Rep. Michael Grimm, a former Marine and FBI agent who’s been the target a campaign-finance investigation, was instead charged on Monday with evading taxes by concealing more than $1 million in sales and wages while running a small Manhattan restaurant — a case he called a political witch hunt meant to drive him out of office.
Grimm surrendered to FBI agents early Monday and pleaded not guilty in Brooklyn federal court to mail, wire and tax fraud
charges and was released on $400,000 bond secured by his Staten Island home.
The Republican lawmaker, using a World War II memorial across the street from the courthouse as a backdrop, later accused prosecutors of leaking “all kinds of innuendos and accusations to support a political witch hunt” intended to “assassinate my character.” He vowed to return to work in Congress while fighting the charges.
“I know I’m a moral man, a man of integrity,” he added. “And I also know I have a lot more service and leadership to provide this country, and that’s exactly what I intend to do.”
U.S. Attorney Loretta Lynch said investigators uncovered the restaurant fraud as they conducted the two-year in the running campaign finance probe. She denied the prosecution was politically motivated and suggested more charges were possible.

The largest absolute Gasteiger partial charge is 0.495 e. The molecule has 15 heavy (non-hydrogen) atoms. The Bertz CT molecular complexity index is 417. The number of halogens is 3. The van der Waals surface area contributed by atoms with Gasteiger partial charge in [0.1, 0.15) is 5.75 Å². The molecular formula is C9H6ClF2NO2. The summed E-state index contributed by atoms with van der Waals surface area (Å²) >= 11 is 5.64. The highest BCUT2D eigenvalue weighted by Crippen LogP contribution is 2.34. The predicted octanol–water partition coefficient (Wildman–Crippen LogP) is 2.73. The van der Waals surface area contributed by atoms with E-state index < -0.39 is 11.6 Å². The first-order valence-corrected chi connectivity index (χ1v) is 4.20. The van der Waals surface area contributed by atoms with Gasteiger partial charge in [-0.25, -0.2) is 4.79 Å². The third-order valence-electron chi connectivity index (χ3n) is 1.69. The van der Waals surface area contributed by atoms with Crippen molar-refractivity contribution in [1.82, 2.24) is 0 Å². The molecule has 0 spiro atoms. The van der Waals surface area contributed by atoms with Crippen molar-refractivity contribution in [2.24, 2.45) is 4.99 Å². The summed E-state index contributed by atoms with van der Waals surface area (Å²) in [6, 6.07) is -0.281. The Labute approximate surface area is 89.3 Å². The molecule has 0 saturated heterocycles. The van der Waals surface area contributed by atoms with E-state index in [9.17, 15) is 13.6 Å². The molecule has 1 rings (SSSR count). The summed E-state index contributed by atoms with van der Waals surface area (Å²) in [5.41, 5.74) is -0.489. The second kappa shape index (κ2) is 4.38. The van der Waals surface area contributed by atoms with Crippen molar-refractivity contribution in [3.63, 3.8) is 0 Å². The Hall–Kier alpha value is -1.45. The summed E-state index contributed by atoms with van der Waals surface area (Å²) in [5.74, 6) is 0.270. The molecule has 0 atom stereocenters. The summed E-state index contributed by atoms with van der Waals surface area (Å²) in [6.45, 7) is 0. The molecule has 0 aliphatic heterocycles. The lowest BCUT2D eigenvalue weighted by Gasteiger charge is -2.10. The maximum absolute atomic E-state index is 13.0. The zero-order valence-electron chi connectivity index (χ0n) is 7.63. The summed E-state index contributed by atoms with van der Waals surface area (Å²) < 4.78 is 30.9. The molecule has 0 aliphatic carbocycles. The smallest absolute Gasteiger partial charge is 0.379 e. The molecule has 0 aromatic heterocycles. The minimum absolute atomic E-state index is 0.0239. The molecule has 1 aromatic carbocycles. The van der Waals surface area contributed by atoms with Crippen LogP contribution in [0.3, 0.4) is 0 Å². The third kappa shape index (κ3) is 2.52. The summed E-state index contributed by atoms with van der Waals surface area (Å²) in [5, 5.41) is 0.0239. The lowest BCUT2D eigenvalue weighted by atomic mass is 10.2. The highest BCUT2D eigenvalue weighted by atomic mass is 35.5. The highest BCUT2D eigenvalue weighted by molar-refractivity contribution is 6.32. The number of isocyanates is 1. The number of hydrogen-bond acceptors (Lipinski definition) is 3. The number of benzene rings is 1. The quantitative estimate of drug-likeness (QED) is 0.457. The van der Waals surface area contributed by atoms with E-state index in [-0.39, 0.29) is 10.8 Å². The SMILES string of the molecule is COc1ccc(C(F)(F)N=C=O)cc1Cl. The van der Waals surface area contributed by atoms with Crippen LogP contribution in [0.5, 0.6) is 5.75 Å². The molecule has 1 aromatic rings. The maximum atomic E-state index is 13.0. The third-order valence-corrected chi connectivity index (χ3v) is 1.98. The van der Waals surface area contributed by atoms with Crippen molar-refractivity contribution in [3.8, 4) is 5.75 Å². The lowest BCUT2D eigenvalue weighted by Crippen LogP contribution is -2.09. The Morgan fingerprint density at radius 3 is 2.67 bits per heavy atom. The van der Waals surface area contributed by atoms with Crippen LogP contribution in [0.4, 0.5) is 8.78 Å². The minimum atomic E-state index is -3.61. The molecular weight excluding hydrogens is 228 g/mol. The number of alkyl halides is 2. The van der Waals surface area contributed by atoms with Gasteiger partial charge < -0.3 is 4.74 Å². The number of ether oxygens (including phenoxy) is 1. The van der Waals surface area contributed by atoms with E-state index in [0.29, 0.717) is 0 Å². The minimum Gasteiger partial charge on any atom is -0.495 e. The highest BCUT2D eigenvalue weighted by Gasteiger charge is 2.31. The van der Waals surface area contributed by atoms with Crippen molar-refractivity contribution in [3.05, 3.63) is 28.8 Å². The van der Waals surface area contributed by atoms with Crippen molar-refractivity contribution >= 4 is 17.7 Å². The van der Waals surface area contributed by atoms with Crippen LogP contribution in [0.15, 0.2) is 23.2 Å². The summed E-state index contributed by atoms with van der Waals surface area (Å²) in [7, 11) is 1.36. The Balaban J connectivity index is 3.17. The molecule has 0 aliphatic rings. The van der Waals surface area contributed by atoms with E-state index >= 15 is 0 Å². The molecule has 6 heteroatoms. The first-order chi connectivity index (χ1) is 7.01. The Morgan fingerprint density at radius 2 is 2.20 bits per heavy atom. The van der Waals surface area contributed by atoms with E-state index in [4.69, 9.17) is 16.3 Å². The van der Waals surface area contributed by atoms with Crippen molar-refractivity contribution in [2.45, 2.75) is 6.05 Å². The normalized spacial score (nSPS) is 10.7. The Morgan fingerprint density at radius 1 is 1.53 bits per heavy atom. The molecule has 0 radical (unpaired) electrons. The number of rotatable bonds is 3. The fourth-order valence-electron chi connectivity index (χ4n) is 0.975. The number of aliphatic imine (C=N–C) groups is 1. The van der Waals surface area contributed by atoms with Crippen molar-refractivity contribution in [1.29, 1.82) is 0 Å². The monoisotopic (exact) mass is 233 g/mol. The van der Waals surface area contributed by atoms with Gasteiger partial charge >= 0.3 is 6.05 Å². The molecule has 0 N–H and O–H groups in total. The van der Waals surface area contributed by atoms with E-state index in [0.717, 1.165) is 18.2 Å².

“We follow the evidence and see where it goes. … The investigation is broader and ongoing,” she said.
The 20-count indictment alleges the tax fraud began in 2007 after Grimm retired from the FBI and began investing in an Upper East Side eatery called Healthalicious. It accused him of trying to evade payroll, income and sales taxes by paying his workers — some of them illegals — in cash.
Grimm left the business in 2010, the same year he won his first term in Congress.
Grimm’s legal troubles, while embarrassing to his fellow Republicans, were unlikely to determine the balance of power in the House. Republicans hold the majority by a margin of 233 to 199 seats, and are widely expected to keep control after November’s midterm elections.
Grimm’s Democratic opponent, former City Councilman Domenic Recchia, has been hammering him over ethics although he has yet to gain traction.
News of the charges drew a mixed reaction from constituents.
“This is supposed to be someone who respects the law and that’s certainly in question at this point,” said Marc Patrick, 57, a retired teacher.
However, Eddie Garcia, 70, said he had voted for Grimm and credited the congressman with helping Staten Island recover from Superstorm Sandy.
Grimm is being prosecuted “because he is a rising star in the Republican Party,” he said. “They think they got him. I hope justice will prevail.”